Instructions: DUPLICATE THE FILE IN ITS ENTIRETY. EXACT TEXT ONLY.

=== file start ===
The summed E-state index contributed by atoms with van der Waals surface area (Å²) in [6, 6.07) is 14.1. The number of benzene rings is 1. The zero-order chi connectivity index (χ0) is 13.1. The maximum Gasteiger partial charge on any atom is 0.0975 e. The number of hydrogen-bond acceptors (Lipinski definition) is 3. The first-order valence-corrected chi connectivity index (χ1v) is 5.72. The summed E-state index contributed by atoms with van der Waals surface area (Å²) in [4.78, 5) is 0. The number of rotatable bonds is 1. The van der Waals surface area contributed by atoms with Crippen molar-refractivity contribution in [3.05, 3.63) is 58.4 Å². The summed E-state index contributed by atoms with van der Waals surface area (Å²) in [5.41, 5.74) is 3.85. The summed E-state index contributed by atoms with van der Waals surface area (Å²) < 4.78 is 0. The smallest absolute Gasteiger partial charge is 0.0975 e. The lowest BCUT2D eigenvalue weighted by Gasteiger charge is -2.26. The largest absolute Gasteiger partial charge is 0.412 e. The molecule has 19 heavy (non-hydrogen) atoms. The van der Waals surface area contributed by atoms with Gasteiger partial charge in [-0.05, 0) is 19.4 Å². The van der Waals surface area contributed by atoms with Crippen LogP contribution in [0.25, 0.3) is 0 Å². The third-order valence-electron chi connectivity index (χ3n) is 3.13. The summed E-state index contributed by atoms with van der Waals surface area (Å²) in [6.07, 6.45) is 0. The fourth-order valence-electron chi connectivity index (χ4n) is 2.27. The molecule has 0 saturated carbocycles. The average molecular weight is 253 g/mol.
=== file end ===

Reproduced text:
The summed E-state index contributed by atoms with van der Waals surface area (Å²) in [6, 6.07) is 14.1. The number of benzene rings is 1. The zero-order chi connectivity index (χ0) is 13.1. The maximum Gasteiger partial charge on any atom is 0.0975 e. The number of hydrogen-bond acceptors (Lipinski definition) is 3. The first-order valence-corrected chi connectivity index (χ1v) is 5.72. The summed E-state index contributed by atoms with van der Waals surface area (Å²) in [4.78, 5) is 0. The number of rotatable bonds is 1. The van der Waals surface area contributed by atoms with Crippen molar-refractivity contribution in [3.05, 3.63) is 58.4 Å². The summed E-state index contributed by atoms with van der Waals surface area (Å²) in [5.41, 5.74) is 3.85. The summed E-state index contributed by atoms with van der Waals surface area (Å²) < 4.78 is 0. The smallest absolute Gasteiger partial charge is 0.0975 e. The lowest BCUT2D eigenvalue weighted by Gasteiger charge is -2.26. The largest absolute Gasteiger partial charge is 0.412 e. The molecule has 19 heavy (non-hydrogen) atoms. The van der Waals surface area contributed by atoms with Gasteiger partial charge in [-0.05, 0) is 19.4 Å². The van der Waals surface area contributed by atoms with Crippen LogP contribution in [0.25, 0.3) is 0 Å². The third-order valence-electron chi connectivity index (χ3n) is 3.13. The summed E-state index contributed by atoms with van der Waals surface area (Å²) in [6.07, 6.45) is 0. The fourth-order valence-electron chi connectivity index (χ4n) is 2.27. The molecule has 0 saturated carbocycles. The average molecular weight is 253 g/mol.